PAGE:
Sunday Bloody Sunday – Beyond U2

Sunday Bloody Sunday – Beyond U2

I can’t close my eyes and make it go away.
– U2, Sunday Bloody Sunday

January 30th marks an anniversary in recent Irish history that most people living outside of Ireland and the Northern Provinces recognize only through a famous U2 song, Sunday Bloody Sunday. Unfortunately, the song is still misinterpreted as a “rebel song.” Nothing could be further from the truth. The band was aware of the controversial nature of Sunday Bloody Sunday, that its lyrics might be misinterpreted as sectarian, and possibly jeopardize their personal lives. Some of The Edge’s original lyrics explicitly spoke out against violent rebels but were omitted in order to protect the group.

What happened in Londonderry on January 30th, 1972 went far beyond violence, and the song does not address the real issue at hand, the oppression of the Catholic minority living in Northern Ireland. Carmen de Monteflores once said, “Oppression can only survive through silence,” and while I applaud U2‘s campaign for anti-violence in Northern Ireland, I fail to see how the oppression would have ended without the war that followed after Bloody Sunday. On that day, members of the 1st Battalion of the British Parachute Regiment shot twenty-six demonstrators. Thirteen people, six of whom were just seventeen years old, died at the scene, with five of those wounded shot in the back. To this day there is no evidence that any of the demonstrators were armed.

Northern Ireland, during 1950s, 1960s 1970s, and beyond, was a place at odds with the rest of the civilized Western world. The pride of defeating Nazi Germany was still remarkably alive in the United Kingdom and fighting Communism had become the prime directive. However, in contrast to the self-proclaimed image of defender of the free world, their halo paled as they turned a blind eye on the oppression of the Catholic population in Northern Ireland. Northern Ireland was a place where the treatment of the Catholic minority came with the foul stench of Kristallnacht, the night when the Nazis coordinated an attack on the Jewish community in Germany as part of Hitler’s anti-Semitic policy. Most certainly, in the history of mankind there has been no greater crime against humanity than the Holocaust, but the question is, has Kristallnacht ended with the defeat of Nazi Germany? Did the world get a false sense of security?

The British occupation of the Irish island began as early as the late twelfth century and attempts to annihilate the Irish identity fill the history of English rule. Some of these attempts carry a striking resemblance to Hitler’s henchmen trying to eliminate the Jewish population in Germany, although not quite as methodical. History is also filled with constant acts of Irish resistance, and no ruling king or parliament was ever able to solve the problem. The saying is that the nineteenth century Prime Minister William Edward Gladstone tried to deal with the Irish question, but never found the answer as the Irish continued to change the question.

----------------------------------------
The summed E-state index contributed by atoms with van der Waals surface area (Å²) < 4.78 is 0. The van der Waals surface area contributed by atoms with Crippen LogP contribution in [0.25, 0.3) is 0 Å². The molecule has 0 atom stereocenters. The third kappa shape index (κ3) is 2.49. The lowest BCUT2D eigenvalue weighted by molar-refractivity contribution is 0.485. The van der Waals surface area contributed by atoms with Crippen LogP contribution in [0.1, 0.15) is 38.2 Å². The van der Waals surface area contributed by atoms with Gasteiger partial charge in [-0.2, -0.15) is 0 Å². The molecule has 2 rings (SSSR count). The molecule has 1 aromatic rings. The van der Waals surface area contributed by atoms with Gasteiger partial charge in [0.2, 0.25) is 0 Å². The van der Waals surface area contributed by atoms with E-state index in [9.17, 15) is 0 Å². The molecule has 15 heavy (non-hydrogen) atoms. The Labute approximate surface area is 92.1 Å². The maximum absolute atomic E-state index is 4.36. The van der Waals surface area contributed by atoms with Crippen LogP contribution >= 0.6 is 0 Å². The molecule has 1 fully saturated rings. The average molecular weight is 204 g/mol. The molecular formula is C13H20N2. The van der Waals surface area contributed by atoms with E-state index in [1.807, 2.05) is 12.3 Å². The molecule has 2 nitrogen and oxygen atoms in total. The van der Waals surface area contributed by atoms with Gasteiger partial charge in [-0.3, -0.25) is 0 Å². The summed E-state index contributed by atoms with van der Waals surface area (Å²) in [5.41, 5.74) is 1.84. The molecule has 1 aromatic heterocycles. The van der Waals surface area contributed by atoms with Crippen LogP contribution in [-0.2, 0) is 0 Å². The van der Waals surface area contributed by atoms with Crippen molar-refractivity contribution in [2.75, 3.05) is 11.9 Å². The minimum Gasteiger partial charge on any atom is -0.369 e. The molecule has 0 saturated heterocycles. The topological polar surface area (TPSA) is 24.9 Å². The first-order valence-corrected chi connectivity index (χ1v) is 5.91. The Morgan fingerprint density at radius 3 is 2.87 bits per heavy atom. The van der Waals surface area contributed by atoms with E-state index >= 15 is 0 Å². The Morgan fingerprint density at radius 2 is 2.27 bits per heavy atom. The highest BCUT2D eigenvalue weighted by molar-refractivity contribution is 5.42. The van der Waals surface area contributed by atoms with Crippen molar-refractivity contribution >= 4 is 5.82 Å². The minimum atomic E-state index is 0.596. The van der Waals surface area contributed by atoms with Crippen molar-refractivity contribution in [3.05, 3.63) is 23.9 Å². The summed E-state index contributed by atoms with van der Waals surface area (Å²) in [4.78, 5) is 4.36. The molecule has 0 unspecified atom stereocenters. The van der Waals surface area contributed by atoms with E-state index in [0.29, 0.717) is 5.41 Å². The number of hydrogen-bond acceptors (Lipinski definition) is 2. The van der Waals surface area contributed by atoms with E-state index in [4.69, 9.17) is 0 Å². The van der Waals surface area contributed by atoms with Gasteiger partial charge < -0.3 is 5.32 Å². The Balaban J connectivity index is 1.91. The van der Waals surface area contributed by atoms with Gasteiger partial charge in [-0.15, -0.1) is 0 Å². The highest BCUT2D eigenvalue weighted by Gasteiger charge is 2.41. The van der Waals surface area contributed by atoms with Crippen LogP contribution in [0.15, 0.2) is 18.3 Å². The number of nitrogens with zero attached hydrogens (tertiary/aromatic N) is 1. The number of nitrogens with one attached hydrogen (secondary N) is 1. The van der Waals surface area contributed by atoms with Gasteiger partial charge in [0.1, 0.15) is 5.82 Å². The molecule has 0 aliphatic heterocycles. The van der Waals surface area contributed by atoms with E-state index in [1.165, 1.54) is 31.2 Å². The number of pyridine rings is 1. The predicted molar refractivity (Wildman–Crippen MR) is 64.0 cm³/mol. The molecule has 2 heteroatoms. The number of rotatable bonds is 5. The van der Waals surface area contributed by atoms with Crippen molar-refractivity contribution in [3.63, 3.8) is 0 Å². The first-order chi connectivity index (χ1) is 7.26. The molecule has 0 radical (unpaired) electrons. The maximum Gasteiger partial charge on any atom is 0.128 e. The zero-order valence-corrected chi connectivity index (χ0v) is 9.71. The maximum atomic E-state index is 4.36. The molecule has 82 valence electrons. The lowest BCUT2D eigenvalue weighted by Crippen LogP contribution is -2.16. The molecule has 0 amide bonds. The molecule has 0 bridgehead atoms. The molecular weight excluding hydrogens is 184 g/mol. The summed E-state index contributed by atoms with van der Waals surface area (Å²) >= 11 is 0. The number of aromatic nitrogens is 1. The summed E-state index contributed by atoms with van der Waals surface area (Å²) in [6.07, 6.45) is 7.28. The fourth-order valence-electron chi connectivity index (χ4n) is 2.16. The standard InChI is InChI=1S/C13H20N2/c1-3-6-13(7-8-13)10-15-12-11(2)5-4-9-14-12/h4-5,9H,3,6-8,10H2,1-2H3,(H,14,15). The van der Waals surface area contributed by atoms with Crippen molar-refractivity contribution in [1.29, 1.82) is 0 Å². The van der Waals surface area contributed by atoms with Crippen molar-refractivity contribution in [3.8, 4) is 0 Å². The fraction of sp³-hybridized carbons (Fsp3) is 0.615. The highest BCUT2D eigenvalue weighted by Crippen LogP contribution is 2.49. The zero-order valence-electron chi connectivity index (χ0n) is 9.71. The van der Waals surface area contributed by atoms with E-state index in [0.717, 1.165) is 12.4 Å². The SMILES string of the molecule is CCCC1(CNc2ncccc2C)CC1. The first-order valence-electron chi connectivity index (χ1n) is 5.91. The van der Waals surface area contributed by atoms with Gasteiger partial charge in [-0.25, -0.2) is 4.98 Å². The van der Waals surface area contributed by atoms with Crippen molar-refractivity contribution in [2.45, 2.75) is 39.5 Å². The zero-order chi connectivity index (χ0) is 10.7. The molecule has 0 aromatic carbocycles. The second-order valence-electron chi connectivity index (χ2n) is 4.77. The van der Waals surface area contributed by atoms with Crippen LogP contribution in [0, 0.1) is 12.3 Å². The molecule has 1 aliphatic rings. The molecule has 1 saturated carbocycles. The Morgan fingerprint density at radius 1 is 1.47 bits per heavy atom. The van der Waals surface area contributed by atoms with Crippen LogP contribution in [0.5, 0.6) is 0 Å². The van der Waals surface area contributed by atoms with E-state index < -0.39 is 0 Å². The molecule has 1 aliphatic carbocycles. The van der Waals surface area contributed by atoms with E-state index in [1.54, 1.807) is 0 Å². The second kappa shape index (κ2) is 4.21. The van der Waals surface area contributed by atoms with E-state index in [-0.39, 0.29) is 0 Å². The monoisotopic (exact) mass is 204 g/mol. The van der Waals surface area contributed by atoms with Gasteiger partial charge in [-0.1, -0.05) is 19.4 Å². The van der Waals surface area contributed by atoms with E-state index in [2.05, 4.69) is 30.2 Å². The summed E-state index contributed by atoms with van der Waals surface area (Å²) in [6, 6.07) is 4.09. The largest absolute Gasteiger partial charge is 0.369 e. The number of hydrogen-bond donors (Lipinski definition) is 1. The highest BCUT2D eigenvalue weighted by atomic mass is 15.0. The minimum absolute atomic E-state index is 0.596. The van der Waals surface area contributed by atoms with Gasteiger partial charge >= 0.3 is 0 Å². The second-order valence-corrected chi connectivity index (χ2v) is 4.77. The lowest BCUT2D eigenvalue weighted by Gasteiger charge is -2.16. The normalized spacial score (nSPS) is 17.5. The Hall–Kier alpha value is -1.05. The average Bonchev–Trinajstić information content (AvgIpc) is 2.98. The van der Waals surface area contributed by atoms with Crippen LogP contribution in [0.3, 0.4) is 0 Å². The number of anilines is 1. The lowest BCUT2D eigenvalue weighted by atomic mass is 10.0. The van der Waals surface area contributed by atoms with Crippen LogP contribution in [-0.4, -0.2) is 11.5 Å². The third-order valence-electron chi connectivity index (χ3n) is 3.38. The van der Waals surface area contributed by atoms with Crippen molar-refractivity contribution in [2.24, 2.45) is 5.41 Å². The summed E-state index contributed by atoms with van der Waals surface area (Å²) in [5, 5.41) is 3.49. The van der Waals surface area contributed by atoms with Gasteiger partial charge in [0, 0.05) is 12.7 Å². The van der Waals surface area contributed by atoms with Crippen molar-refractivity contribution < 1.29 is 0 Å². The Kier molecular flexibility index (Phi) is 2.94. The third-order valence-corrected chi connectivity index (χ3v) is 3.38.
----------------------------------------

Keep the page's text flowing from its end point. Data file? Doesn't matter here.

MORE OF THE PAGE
December 1921 saw the signing of the Articles of Agreement for a Treaty between Great Britain and Ireland, which established a free Irish republic with jurisdiction over twenty-six of the thirty-two counties. It also created the separate province of Northern Ireland that remained under British rule. It consists of the six northeastern counties of the predominantly Protestant Ulster region.

The terms, as negotiated by the founder of the IRA, Michael Collins, did not find the approval of the entire Irish population and, even though the Republic of Ireland was officially established, the battle for Irish reunification began. The importance of the IRA, though, endured a slow, but steady decline until the late 1960s, which saw increased confrontations between the Civil Rights movement in Northern Ireland and British officials, especially the Royal Ulster Constabulary (RUC).

The Civil Rights movement’s demand was, just to name one particular issue, for equal voting rights. The current system allowed only house owners to vote in local elections, and they were predominantly Protestants supporting British rule in Northern Ireland. The Protestant majority defended their superiority by engaging their own militias against Catholics, and they were actively supported by the predominantly Protestant RUC.

By the summer of 1969, these disputes reached the dimensions of an outright Civil War, and in August of 1969 the British government deployed troops to Northern Ireland with the intent to restore public order. “Operation Banner” ended at midnight on July 31, 2007, thirty-eight years later, instead of the planned “few months,” and it represents the longest deployment in the history of the British Army. The death toll included more than 3500 civilians and 763 soldiers.

In 2008, General Michael Jackson, the British Army Chief, called Operation Banner a successful combat. Nothing could be further from the truth. The English army became part of the problem very quickly, and they turned out to be another player in the conflict, not a referee.

Initially, the Catholic population welcomed the presence of the army in the hope they would serve as a neutral force and protect them against the RUC and Loyalist forces. However, their hopes were shattered in July 1970 during a British operation called “Falls Curfew,” which resulted in three days of rioting and battles between the British Army and Irish Republican paramilitaries. In the final tally, five people were killed, and three hundred were arrested.